With all the fuss about security, data theft, compliance, and whatnot, the market has seen many vendors ply their data security solutions ware with an increasing zeal. Software-based encryption for files or hard drives is not new; however, the interest in it has grown considerably in light of recent embarrassing, if not illegal, data leaks or losses reported by various organizations. One of the challenges with software encryption is that it is generally not well understood by the technical layperson, and implementations often tend to be limited or specific in nature, e.g., encrypting email or certain files associated with a given application. By incorporating encryption at the hardware level, its use can be largely invisible to the user, which can remove a large obstacle to an effective deployment.

While many may view encryption of mobile devices such as notebooks solely as a means to block access to sensitive data in case of loss or theft, it can also prove advantageous to IT professionals. Depending upon the practices of an organization, sometimes a notebook may be “reassigned” to a new user, without IT’s knowledge. It probably will not have been recovered to its factory-shipped configuration and the drive may still contain sensitive information even if it was deleted. With configuration software such as the Trusted Drive Manager, IT can intercept such a transfer at the preboot authentication phase by having the system not grant access if the user is not recognized as part of the preboot authentication, which is under the control of IT. The system would then flow back through IT, which can then take whatever preventative actions necessary to ensure the safety of sensitive information before repurposing the notebook to its new user.

Hardware-based encryption for notebook hard drive is new, and obviously it will be some time before it is commonplace. Nevertheless, we believe the security and best practices afforded by their use in highly regulated industries is a no-brainer and expect to see such deployments grow, especially as Seagate signs up more and larger notebook vendors to include the Momentus 5400 FDE.2 and similar solutions into their product offerings.

SPI Dynamics Web UI Adds Needed Perspective

S.P.I. Dynamics, Inc. has announced its latest version of the Assessment Management Platform (AMP), version 3, that includes a Web-based interface for multi-user lifecycle collaboration and control of application security risk throughout the enterprise in a consolidated global view. AMP 3 includes a new Web user interface to give security professionals, executives, line managers, developers, and quality assurance teams anytime/anywhere access to AMP functionality. Core application security experts can now extend their team by giving developer and QA professionals the ability to quickly execute application security tests or access information about application security quickly without the effort associated with software installation, configuration, and maintenance. The Web interface provides users the ability to configure their interface, data, and dashboards exactly as they need them. Organizations are able to reduce costs by using AMP throughout the application development lifecycle for collaboration on finding and fixing application-level security defects early prior to production. AMP 3 also includes a new risk management component, application weighting, which allows users to prioritize and sort applications within their organization by a combined risk score that is based on vulnerabilities found and the importance of the application to the business. This enables organizations to identify and focus on the riskiest sites without having to manually score all of the sites; AMP prioritizes all sites based on their risk score giving security professionals the information they need to plan and manage remediation programs.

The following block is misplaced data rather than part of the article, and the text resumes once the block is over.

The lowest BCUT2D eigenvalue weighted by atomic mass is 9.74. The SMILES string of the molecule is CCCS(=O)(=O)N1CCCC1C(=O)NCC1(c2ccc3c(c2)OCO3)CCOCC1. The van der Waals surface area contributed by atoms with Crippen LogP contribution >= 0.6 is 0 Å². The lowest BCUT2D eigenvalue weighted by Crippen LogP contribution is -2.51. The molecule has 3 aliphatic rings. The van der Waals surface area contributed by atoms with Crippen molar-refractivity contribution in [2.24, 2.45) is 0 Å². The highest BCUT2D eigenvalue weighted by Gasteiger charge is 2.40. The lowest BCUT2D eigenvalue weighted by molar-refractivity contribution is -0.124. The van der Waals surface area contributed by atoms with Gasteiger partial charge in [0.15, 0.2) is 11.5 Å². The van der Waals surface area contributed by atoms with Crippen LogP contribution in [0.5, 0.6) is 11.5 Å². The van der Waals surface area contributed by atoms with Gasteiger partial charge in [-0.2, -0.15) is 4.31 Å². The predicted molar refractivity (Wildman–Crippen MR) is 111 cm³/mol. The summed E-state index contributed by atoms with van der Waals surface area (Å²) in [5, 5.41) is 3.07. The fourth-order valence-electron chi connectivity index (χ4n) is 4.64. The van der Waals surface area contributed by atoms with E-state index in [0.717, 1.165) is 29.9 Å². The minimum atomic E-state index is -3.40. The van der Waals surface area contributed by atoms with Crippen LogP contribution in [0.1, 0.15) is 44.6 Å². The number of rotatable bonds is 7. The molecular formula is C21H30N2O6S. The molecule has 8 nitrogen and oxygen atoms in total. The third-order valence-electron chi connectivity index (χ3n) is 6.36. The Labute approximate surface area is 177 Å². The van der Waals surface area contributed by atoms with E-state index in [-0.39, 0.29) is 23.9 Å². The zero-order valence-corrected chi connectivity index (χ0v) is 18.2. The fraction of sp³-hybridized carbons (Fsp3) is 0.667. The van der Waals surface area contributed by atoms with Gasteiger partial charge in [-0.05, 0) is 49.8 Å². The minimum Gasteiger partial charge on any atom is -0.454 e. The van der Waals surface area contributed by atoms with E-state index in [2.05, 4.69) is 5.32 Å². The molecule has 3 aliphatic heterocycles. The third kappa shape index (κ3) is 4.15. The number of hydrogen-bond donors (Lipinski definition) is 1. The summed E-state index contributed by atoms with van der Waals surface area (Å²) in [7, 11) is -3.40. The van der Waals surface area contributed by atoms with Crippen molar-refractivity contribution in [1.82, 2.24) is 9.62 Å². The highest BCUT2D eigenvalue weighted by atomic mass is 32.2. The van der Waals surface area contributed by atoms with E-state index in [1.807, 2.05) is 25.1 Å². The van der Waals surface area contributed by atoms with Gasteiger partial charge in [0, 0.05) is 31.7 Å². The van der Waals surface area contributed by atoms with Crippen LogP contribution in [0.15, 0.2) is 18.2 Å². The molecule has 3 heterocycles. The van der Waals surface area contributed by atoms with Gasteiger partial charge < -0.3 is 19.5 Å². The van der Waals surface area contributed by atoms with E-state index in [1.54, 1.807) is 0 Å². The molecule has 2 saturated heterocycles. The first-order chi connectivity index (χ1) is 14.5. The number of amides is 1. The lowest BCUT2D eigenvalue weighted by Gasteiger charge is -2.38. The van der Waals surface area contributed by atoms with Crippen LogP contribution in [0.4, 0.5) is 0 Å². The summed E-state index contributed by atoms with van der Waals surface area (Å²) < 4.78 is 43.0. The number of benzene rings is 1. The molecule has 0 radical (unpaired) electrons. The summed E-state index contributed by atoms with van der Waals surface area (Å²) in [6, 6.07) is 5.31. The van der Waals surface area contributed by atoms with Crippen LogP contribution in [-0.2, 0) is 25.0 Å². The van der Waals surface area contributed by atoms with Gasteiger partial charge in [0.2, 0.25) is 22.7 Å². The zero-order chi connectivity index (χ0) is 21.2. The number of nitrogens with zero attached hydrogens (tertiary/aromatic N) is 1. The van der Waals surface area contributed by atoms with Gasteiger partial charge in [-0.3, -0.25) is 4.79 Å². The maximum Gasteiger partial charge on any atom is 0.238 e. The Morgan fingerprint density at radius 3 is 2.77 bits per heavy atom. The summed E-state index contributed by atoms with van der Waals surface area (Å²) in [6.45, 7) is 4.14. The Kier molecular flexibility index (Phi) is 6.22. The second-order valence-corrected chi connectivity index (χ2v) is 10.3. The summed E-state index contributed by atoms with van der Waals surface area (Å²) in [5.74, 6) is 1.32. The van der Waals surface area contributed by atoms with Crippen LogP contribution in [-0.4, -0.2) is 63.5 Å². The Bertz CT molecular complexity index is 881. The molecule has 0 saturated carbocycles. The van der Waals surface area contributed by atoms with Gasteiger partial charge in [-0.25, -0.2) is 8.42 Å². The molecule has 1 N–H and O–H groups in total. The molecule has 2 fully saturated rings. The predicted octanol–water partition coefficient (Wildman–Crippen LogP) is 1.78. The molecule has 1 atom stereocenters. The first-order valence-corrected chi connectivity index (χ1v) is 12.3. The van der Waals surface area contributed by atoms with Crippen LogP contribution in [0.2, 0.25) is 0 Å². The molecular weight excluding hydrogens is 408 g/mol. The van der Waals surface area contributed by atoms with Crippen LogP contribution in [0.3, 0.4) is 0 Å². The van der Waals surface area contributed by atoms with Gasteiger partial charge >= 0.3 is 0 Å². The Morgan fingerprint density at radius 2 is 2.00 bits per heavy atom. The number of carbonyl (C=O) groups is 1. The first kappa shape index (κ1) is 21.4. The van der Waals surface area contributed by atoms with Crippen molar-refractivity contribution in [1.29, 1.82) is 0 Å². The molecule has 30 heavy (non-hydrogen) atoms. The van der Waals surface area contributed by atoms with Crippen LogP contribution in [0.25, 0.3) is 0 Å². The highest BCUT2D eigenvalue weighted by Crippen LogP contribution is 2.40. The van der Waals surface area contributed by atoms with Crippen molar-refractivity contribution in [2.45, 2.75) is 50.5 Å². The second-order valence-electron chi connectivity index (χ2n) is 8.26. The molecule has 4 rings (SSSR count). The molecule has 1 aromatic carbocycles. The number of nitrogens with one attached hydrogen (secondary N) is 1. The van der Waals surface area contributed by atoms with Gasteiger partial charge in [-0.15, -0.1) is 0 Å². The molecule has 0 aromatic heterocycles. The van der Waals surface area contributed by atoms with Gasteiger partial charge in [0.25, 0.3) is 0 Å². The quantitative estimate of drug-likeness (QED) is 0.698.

Today, security professionals in all industries are dealing with an ever increasing and overwhelming number of applications, vulnerabilities, and technical experts around the world. They must identify critical applications, maintain a holistic risk management view, and give numerous stakeholders visibility into the state of application security across the enterprise. While doing this, they must scale their assessment processes across the enterprise and throughout the lifecycle to developers, quality assurance teams, other security professionals, and even line-of-business managers who own the applications. Organizations are striving for proactive application security programs that find vulnerabilities early in the lifecycle, to avoid excessive costs associated with fixing defects in production applications. To do so, all of the stakeholders and participants require easy access to robust application security testing tools that do not require security expertise. AMP 3 is powered by SPI Dynamics' new Phoenix product architecture, which is able to analyze complex Web 2.0 applications to reveal previously undetectable vulnerabilities.